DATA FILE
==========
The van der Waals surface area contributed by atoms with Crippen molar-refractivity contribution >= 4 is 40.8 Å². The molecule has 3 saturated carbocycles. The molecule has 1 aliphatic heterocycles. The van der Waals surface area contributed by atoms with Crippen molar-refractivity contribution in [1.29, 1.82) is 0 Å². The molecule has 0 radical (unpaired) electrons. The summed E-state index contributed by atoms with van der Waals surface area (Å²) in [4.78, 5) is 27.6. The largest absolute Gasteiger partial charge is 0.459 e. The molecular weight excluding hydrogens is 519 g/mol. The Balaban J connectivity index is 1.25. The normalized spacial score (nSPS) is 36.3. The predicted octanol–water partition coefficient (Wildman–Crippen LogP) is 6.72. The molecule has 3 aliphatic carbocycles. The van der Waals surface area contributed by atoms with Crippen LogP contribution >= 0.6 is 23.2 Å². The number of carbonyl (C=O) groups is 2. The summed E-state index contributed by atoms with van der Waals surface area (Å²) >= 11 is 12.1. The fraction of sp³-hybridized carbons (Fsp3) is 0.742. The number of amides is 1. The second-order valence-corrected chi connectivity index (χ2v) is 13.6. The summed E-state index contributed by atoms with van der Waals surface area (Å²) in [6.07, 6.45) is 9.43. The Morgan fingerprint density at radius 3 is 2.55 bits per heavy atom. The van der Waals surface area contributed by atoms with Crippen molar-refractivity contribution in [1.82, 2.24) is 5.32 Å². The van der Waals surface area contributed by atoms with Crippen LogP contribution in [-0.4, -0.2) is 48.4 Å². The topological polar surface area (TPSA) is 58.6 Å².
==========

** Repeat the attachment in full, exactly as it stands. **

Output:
The van der Waals surface area contributed by atoms with Crippen molar-refractivity contribution >= 4 is 40.8 Å². The molecule has 3 saturated carbocycles. The molecule has 1 aliphatic heterocycles. The van der Waals surface area contributed by atoms with Crippen molar-refractivity contribution in [1.29, 1.82) is 0 Å². The molecule has 0 radical (unpaired) electrons. The summed E-state index contributed by atoms with van der Waals surface area (Å²) in [4.78, 5) is 27.6. The largest absolute Gasteiger partial charge is 0.459 e. The molecular weight excluding hydrogens is 519 g/mol. The Balaban J connectivity index is 1.25. The normalized spacial score (nSPS) is 36.3. The predicted octanol–water partition coefficient (Wildman–Crippen LogP) is 6.72. The molecule has 3 aliphatic carbocycles. The van der Waals surface area contributed by atoms with Crippen LogP contribution >= 0.6 is 23.2 Å². The number of carbonyl (C=O) groups is 2. The summed E-state index contributed by atoms with van der Waals surface area (Å²) >= 11 is 12.1. The fraction of sp³-hybridized carbons (Fsp3) is 0.742. The number of amides is 1. The second-order valence-corrected chi connectivity index (χ2v) is 13.6. The summed E-state index contributed by atoms with van der Waals surface area (Å²) in [6.07, 6.45) is 9.43. The Morgan fingerprint density at radius 3 is 2.55 bits per heavy atom. The van der Waals surface area contributed by atoms with Crippen molar-refractivity contribution in [1.82, 2.24) is 5.32 Å². The van der Waals surface area contributed by atoms with Crippen LogP contribution in [-0.4, -0.2) is 48.4 Å². The topological polar surface area (TPSA) is 58.6 Å².